Image: Yi Cui Group
Image: Yi Cui Group

Keeping cooler may be set to become an awful lot easier thanks to a new plastic based material that can be woven into clothes and developed by scientists at Stanford University.  Among the material’s many benefits is that it could cut air conditioning costs dramatically. The new innovation is a product of convergence, possibly the main driver of innovation in the 21st century.

Ordinary clothing allows heat to be discharged by the body via perspiration. But the new material also allows heat to escape that the body emits as infrared radiation. The researchers describe this as a revolutionary cooling mechanism which could make the wearer feel almost four degrees’ Fahrenheit cooler.

The material is a variant of polyethylene, which is used as a food wrap, but is opaque to light – meaning you can’t see through it.

Shanhui Fan, a professor of electrical engineering who specialises in photonics said: “40% to 60% of our body heat is dissipated as infrared radiation when we are sitting in an office. . . but until now there has been little or no research on designing the thermal radiation characteristics of textiles.”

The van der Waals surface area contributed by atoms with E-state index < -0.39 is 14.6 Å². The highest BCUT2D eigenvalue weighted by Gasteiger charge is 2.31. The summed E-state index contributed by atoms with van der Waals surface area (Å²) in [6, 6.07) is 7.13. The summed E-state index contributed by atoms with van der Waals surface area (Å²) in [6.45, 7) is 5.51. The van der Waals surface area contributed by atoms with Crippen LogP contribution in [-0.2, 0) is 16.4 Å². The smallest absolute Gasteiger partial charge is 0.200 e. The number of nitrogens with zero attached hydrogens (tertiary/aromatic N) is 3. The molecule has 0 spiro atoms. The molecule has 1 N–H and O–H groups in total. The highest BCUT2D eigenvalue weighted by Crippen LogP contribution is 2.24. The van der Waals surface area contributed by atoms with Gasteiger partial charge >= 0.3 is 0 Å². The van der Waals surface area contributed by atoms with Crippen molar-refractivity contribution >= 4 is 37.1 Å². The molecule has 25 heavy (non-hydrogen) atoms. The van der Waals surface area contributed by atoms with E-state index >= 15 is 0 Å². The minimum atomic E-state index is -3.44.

He added: “Wearing anything traps heat and makes skin warmer. . . If dissipating thermal radiation were our only concern, then it would be best to wear nothing.”

Or to put it another way, the new material may be the next best thing to sitting in a hot office naked, but without the embarrassment factor.

Fan suggested that technologies such as this new plastic open up the possibility of keeping cool passively, without the use of outside energy charging air-conditioning.

Yi Cui, an associate professor of materials science and engineering at Stanford University said: “If you can cool the person rather than the building where they work, that will save energy.”

But how has it happened?

This is an example of convergence.  In the case of this new material, it combines nanotechnology, photonics and chemistry to add features to polyethylene to make it suitable as clothing.

Convergence, where ideas from different areas of academic study, different industries or indeed cultures come together, may be the most important driver of innovation today, and it’s a force that technology cynics seem unware of.